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A Complete Example

The example of Figure 2.8 only uses language features introduced in the preceding sections. It introduces two new library functions.

Figure 2.8: Solution of Laplace equation by Jacobi relaxation.

...ntf(''%7.3f%'' + N + ''N'', a) ;

The problem is well-known to scientific programmers: solution of the two-dimensional Laplace equation with Dirichlet boundary conditions by the iterative Jacobi relaxation method. The boundary conditions of the equation are fixed by setting edge elements of an array. These elements don't change during the computation. The solution for the interior region is obtained by iteration from some arbitrary starting values (zero, here). A single iteration involves replacing each interior element by the average of its neighbouring values. A similar update was already discussed in section 2.4. Here we put it in the context of a working program.

The initialization is done with a pair of nested overall constructs. Inside, a conditional tests if we are on an edge of the array. If so, the element values are set to some chosen expression--the boundary function. Otherwise we zero an interior element. As explained at the end of the last section we, apply the operator ` to distributed indices to get the global loop index.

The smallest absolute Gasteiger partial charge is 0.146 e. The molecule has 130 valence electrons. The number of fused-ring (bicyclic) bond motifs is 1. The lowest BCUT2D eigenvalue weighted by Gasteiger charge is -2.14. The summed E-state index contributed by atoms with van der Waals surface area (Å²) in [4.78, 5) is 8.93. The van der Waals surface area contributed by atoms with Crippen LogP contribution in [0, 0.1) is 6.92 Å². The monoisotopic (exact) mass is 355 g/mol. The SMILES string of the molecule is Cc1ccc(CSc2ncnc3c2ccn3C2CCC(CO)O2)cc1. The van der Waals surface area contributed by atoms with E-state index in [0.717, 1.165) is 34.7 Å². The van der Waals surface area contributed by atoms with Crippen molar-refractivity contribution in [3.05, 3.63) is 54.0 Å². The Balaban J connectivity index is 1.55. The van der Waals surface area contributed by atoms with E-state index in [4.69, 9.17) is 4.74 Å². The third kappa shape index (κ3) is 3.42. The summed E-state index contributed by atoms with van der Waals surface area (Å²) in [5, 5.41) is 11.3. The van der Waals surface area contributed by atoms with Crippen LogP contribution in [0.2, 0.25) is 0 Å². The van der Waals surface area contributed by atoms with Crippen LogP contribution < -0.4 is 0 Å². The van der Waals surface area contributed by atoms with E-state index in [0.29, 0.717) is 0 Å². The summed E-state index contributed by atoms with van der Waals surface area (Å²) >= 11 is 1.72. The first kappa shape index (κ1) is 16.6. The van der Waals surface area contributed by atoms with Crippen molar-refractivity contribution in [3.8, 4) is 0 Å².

Notice that we can freely use ordinary Java constructs like the if construct inside an overall construct. HPJava distributed controls construct are true, compositional control constructs. This is one of the ways in which overall differs from the HPF forall construct, which has restrictive rules about what kind of statement can appear in its body.

The body of the main loop contains shift() operations and nested overall loops. The body of the inner loop is slightly more complicated than the version in figure 2.6 because it saves changes to the main array in a separate array r.

Note the declaration of the float temporary newA inside the body of the parallel loop. This is perfectly good practice. The temporary is just an ordinary scalar Java variable--the HPJava translator doesn't treat it specially. Also note the call to a Java library function Math.abs() inside the loop. As we have emphasized, any normal Java operation is allowed inside an HPJava distributed control construct.

The main loop terminates when the largest change in any element is smaller than some predefined value EPS. The collective library function Adlib.maxval() finds the largest element of distributed array, and broadcasts its value to all processes that call the function. (We didn't initialize the edges of the array r. But, as for ordinary Java arrays, elements of multiarrays and distributed arrays get a default value: 0 for numbers.)

Finally a collective library function Adlib.aprintf() prints a formatted version of the array on the standard output stream. You can find details of how the output is formatted in section 6.4.

There is a working version of this example in the hpjdk release under the file hpjdk/examples/PPHPJ/EgJacobiLaplace.hpj. Compile it by:

\begin{minipage}[t]{\linewidth}\small\begin{verbatim}hpjavac EgJacobiLaplace.hpj\end{verbatim}\end{minipage}\end{displaymath}

and run it (under the multithreaded model) by, e.g.:

\begin{minipage}[t]{\linewidth}\small\begin{verbatim}java... EgJacobiLaplace.hpj\end{verbatim}\end{minipage}\end{displaymath}

next up previous contents index
Next: Multi-process and Multithreaded Execution Up: Processes and Distributed Arrays Previous: Locations   Contents   Index
Bryan Carpenter 2003-04-15